Carnegie Mellon University

rachel harris in front of a screen that is white and red stating online hate

February 22, 2024

Pittsburgh Universities Unite To Fight Online Hate

By Michael Henninger

Peter Kerwin
  • University Communications & Marketing
  • 412-268-1151

In the back of the room, a red-digit countdown clock ticked off 180 seconds as Rachael Harris showed stakeholders at X Corp., formerly known as Twitter, that they could raise advertiser revenue by 1.85% by implementing a partially automated hate speech indicator. 

Harris — a graduate student in Carnegie Mellon University’s Heinz College of Information Systems and Public Policy where she studies in the Information Security Policy and Management Program — wasn’t presenting to stakeholders at X. Rather, she was competing in Hacking4Humanity 2024, a hybrid policy and tech hackathon co-sponsored by five organizations across Duquesne University, the University of Pittsburgh and CMU. Harris’ proposal won runner-up in the policy category.

“Hacking4Humanity uniquely allows college students across Pittsburgh to learn, imagine and create new policies and technologies to combat online hate,” said John Slattery, director of Grefenstette Center for Ethics at Duquesne, which co-sponsored the competition. “The collaborative nature across all three universities ensures a wide reach, strong competition, and a unified spirit of innovation and change.” 

Sienna Watkins, manager for the Center for Informed Democracy and Social - cybersecurity (IDeaS), another co-sponsor for the hackathon, said Pittsburgh was the right place for this kind of collaboration.

“All these schools are identifying online hate as an emerging issue that we need to pay attention to and study,” Watkins said. “Students are the early adopters of these kinds of technology. They’re on the forefront of being able to identify some of the weak spots in these platforms where hate can spread.”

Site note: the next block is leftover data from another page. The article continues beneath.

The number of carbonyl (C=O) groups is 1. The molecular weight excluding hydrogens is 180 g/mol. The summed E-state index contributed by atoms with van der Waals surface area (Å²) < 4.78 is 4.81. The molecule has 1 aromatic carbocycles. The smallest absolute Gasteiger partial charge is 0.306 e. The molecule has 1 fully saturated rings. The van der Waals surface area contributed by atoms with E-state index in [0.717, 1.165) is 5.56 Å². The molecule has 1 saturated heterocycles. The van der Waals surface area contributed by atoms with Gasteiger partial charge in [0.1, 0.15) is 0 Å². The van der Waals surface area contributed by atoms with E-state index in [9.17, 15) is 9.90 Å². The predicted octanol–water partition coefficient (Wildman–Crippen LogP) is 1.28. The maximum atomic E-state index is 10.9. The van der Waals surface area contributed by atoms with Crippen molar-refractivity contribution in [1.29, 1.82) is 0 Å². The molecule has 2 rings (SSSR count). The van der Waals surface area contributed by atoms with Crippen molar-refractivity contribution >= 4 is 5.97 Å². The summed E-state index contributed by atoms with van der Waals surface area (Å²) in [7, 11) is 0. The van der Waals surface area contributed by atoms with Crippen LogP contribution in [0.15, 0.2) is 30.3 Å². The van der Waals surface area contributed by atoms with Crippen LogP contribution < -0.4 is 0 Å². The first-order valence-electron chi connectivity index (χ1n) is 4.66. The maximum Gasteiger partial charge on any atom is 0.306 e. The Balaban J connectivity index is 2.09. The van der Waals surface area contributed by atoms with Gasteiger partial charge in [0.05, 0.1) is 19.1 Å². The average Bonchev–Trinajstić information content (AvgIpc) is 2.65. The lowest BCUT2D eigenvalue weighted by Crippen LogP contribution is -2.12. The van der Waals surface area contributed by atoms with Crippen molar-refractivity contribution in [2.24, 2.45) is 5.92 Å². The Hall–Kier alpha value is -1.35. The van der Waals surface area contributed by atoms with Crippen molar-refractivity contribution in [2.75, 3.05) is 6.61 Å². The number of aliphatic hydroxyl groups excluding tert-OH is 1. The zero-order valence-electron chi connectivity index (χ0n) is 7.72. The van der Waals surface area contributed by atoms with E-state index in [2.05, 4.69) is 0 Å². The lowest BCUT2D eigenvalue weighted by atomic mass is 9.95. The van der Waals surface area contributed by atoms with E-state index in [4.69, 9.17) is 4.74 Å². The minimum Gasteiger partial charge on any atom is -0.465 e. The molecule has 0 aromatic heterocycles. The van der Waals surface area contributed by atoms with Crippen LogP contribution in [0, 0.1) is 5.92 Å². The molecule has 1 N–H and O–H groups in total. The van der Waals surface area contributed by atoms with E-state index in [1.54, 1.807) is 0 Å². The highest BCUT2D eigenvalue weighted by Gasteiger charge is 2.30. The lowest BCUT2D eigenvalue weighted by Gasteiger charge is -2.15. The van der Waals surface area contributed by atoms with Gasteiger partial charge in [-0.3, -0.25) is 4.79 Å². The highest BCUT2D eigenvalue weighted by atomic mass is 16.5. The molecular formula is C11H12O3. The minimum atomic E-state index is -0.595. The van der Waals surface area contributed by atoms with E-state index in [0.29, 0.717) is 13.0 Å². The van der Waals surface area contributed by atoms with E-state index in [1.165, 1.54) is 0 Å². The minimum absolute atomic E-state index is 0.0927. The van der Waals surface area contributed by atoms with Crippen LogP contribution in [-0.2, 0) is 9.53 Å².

Individuals and teams at the event presented potential solutions to reduce bias in AI-generated images, combat doxxing and filter out hate speech using AI. Several presentations tackled the issue of hate speech in online gaming. 

“We are exploring online hate in esports and gaming platforms. We’re looking at the types of racist, misogynistic and homophobic dialogue that occurs in these communications platforms. It’s very hurtful and detracts from people wanting to engage in these games,” said Susan Baida, the executive director of the Collaboratory Against Hate, a joint research and action center of Pitt and CMU and event co-sponsor. “This age group of students is very active online. And so they came up with some really incredible novel solutions.”

One student team from Carnegie Mellon presented “Mellon Talk,” a program that uses AI and speech detection to automatically filter out profane or hateful speech in online gaming communities. The team comprised Lucia Han, a first-year student studying electrical and computer engineering; Andy Lee, a sophomore studying statistics and data science; and Chris Song, a first-year student studying information systems. 


The Mellon Talk team: Lucia Han, a first-year student studying electrical and computer engineering; Andy Lee, a sophomore studying statistics and data science; and Chris Song, a first-year student studying information systems.  

“We want to help provide a safe space for people to really enjoy gaming as a hobby and not worry about hateful speech and biases,” Lee said. 

Slattery said that Annie Newman, director of digital strategy for Gov. Josh Shapiro and one of the judges for this year’s Hacking4Humanity, invited the winners of the hackathon to Harrisburg in March to present their projects to members of the governor’s staff.

“Carnegie Mellon University is one of the top technology universities in the country. And Pittsburgh is an incredible tech hub, a go-to place for all things innovative,” Baida said. “So it absolutely makes sense that this is the place to fight hate.”